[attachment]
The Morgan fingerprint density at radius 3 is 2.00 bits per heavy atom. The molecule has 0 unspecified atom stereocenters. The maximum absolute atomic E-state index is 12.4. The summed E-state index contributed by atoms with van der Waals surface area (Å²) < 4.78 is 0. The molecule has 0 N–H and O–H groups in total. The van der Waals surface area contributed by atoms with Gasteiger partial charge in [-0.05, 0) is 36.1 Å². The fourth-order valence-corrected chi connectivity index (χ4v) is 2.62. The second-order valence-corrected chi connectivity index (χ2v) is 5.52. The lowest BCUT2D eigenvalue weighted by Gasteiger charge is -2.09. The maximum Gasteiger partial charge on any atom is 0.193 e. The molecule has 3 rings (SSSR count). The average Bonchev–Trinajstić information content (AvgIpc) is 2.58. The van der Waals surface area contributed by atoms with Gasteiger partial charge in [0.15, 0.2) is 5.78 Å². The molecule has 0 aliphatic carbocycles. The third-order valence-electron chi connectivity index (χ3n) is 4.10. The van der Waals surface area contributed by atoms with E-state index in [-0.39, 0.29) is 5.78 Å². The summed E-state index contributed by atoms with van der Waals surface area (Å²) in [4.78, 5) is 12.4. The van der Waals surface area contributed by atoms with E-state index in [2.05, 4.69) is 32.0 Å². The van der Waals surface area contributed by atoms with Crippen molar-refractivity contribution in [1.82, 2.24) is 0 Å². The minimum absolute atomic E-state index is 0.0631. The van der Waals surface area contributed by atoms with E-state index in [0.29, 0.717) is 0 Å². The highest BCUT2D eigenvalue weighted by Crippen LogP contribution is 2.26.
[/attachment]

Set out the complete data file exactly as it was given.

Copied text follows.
The Morgan fingerprint density at radius 3 is 2.00 bits per heavy atom. The molecule has 0 unspecified atom stereocenters. The maximum absolute atomic E-state index is 12.4. The summed E-state index contributed by atoms with van der Waals surface area (Å²) < 4.78 is 0. The molecule has 0 N–H and O–H groups in total. The van der Waals surface area contributed by atoms with Gasteiger partial charge in [-0.05, 0) is 36.1 Å². The fourth-order valence-corrected chi connectivity index (χ4v) is 2.62. The second-order valence-corrected chi connectivity index (χ2v) is 5.52. The lowest BCUT2D eigenvalue weighted by Gasteiger charge is -2.09. The maximum Gasteiger partial charge on any atom is 0.193 e. The molecule has 3 rings (SSSR count). The average Bonchev–Trinajstić information content (AvgIpc) is 2.58. The van der Waals surface area contributed by atoms with Gasteiger partial charge in [0.15, 0.2) is 5.78 Å². The molecule has 0 aliphatic carbocycles. The third-order valence-electron chi connectivity index (χ3n) is 4.10. The van der Waals surface area contributed by atoms with E-state index in [-0.39, 0.29) is 5.78 Å². The summed E-state index contributed by atoms with van der Waals surface area (Å²) in [4.78, 5) is 12.4. The van der Waals surface area contributed by atoms with E-state index in [2.05, 4.69) is 32.0 Å². The van der Waals surface area contributed by atoms with Crippen molar-refractivity contribution in [1.82, 2.24) is 0 Å². The minimum absolute atomic E-state index is 0.0631. The van der Waals surface area contributed by atoms with E-state index in [0.29, 0.717) is 0 Å². The highest BCUT2D eigenvalue weighted by Crippen LogP contribution is 2.26.